Abusive supervision and proactive behavior : the role of organizational identification and positive affectivity

辱虐管理與主動行為 : 組織認同與正向情感特質的作用

Student thesis: Doctoral Thesis

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  • Qin XU

Related Research Unit(s)


Awarding Institution
  • Jenny LEE (Supervisor)
  • Syed AKHTAR (Supervisor)
  • Andrew CHAN (Supervisor)
Award date2 Oct 2015


Proactive behavior refers to anticipatory, future- or change-oriented, self-starting behaviors at work. Such behavior is very important for modern organizations because they are facing fast change, fierce competition and great uncertainty. Thus, there has been a surge of research on identifying the predictors of proactivity over the past two decades. Among these, it has been noted that supervisors can play a critical role in promoting employee proactive behavior. Several research gaps, however, are identified after reviewing the extant literature. First, current research has mainly focused on the impact of positive supervisor behaviors such as supervisor support and supervisor's transformational leader behaviors. In reality, supervisors can be abusive or destructive (Einarsen, Aasland, & Skogstad, 2007), and this aspect has not gained adequate attention in the proactivity literature. Additionally, although abusive supervision research has theorized and tested the moderating role of organizational identification in influencing how subordinates respond to supervisory abuse, the results are not consistent. To address these gaps, I draw from the transactional model of stress (Lazarus & Folkman, 1984, 1987), and argue that abusive supervision is negatively related to employee proactive behavior and the interactive effect of abusive supervision and organizational identification on employee proactivity is contingent on individual affective disposition (positive trait affectivity). Thus, there is a three-way interaction of abusive supervision, organizational identification and positive affectivity in influencing employee proactivity. I conducted two multisource studies to test the above hypotheses. In Study 1, I focused on general proactivity, that is, personal initiative. Using data from a sample of 165 dentists and their immediate supervisors from two hospitals, I found that abusive supervision was negatively associated with personal initiative, and when organizational identification was low and positive affectivity was high, the relationship between abusive supervision and personal initiative was the most negative. In Study 2, I used different measures of proactive behaviors (i.e., organizational proactive behavior, supervisory proactive behavior and coworker-directed proactive behavior) to test the robustness and generalizability of the findings in Study 1. Data were collected from 226 employees and their direct supervisors of a large transportation company in China. The results showed that abusive supervision was only negatively associated with supervisory proactive behavior and the three-way interaction of abusive supervision, organizational identification and positive affectivity on three forms of proactive behaviors were all significant. Finally, this dissertation summarizes the main findings, discusses the theoretical and practical implications, and indicates limitations and future research directions. Keywords: Proactive behavior, Abusive supervision, Organizational identification, Positive affectivity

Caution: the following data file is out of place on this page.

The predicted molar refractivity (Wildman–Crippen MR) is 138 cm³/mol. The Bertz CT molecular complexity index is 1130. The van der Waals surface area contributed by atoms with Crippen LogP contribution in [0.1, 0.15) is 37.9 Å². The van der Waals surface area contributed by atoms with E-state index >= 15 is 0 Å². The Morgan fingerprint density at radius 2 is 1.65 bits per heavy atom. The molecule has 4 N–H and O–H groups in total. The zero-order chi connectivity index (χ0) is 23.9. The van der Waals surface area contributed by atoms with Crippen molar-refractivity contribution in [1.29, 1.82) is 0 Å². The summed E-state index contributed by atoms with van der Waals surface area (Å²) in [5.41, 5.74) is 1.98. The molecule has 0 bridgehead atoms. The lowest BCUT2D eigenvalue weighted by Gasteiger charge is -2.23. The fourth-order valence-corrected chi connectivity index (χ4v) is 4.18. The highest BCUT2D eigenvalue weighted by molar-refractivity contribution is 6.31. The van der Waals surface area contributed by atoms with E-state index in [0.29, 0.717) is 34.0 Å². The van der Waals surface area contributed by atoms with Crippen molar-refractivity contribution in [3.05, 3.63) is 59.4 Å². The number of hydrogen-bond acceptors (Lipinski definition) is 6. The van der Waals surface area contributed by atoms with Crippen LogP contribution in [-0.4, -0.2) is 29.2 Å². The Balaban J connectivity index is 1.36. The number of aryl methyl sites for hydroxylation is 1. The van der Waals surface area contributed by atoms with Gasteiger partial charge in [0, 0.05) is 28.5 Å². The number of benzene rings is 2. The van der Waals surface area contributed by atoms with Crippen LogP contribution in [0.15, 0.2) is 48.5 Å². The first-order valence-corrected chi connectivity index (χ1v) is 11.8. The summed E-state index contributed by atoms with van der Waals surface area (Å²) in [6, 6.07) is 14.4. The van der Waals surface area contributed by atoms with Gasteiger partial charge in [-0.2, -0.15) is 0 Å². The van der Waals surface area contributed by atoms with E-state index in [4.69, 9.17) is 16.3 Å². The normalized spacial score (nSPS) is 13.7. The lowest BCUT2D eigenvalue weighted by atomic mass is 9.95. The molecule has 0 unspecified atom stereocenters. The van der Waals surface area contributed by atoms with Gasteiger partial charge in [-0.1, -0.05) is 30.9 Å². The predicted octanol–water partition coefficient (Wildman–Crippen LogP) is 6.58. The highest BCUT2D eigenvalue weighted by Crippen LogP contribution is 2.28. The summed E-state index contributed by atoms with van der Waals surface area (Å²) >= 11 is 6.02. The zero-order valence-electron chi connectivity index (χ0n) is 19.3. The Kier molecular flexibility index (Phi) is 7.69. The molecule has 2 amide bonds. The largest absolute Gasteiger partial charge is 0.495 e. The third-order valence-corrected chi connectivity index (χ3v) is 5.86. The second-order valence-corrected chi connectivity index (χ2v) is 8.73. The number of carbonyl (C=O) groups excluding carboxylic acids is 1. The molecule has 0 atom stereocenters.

Research areas

  • Psychological aspects, Supervision of employees, Identification (Psychology), Affect (Psychology), Organizational behavior, Bullying in the workplace